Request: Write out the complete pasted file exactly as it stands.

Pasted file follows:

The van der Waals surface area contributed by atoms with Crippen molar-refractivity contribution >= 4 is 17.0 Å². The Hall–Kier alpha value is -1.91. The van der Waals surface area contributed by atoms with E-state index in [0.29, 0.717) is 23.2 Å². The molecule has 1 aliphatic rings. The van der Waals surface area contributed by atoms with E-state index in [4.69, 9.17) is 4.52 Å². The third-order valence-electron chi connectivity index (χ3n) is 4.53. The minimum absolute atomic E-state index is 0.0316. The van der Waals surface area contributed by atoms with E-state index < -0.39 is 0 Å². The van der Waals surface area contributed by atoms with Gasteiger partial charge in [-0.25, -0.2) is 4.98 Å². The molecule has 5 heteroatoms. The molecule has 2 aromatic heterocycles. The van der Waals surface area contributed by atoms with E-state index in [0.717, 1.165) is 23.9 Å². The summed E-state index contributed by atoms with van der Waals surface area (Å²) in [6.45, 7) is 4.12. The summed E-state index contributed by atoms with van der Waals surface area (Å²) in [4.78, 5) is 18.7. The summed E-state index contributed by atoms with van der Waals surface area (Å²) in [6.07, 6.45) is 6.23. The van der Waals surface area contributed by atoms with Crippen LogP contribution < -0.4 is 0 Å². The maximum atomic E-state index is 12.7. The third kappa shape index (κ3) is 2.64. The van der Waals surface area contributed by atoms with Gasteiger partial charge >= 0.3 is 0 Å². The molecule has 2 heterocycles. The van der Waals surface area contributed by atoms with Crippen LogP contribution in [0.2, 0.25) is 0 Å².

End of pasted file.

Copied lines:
The van der Waals surface area contributed by atoms with Crippen molar-refractivity contribution >= 4 is 17.0 Å². The Hall–Kier alpha value is -1.91. The van der Waals surface area contributed by atoms with E-state index in [0.29, 0.717) is 23.2 Å². The molecule has 1 aliphatic rings. The van der Waals surface area contributed by atoms with E-state index in [4.69, 9.17) is 4.52 Å². The third-order valence-electron chi connectivity index (χ3n) is 4.53. The minimum absolute atomic E-state index is 0.0316. The van der Waals surface area contributed by atoms with E-state index < -0.39 is 0 Å². The van der Waals surface area contributed by atoms with Gasteiger partial charge in [-0.25, -0.2) is 4.98 Å². The molecule has 5 heteroatoms. The molecule has 2 aromatic heterocycles. The van der Waals surface area contributed by atoms with E-state index in [0.717, 1.165) is 23.9 Å². The summed E-state index contributed by atoms with van der Waals surface area (Å²) in [6.45, 7) is 4.12. The summed E-state index contributed by atoms with van der Waals surface area (Å²) in [4.78, 5) is 18.7. The summed E-state index contributed by atoms with van der Waals surface area (Å²) in [6.07, 6.45) is 6.23. The van der Waals surface area contributed by atoms with Crippen LogP contribution < -0.4 is 0 Å². The maximum atomic E-state index is 12.7. The third kappa shape index (κ3) is 2.64. The van der Waals surface area contributed by atoms with Gasteiger partial charge >= 0.3 is 0 Å². The molecule has 2 heterocycles. The van der Waals surface area contributed by atoms with Crippen LogP contribution in [0.2, 0.25) is 0 Å².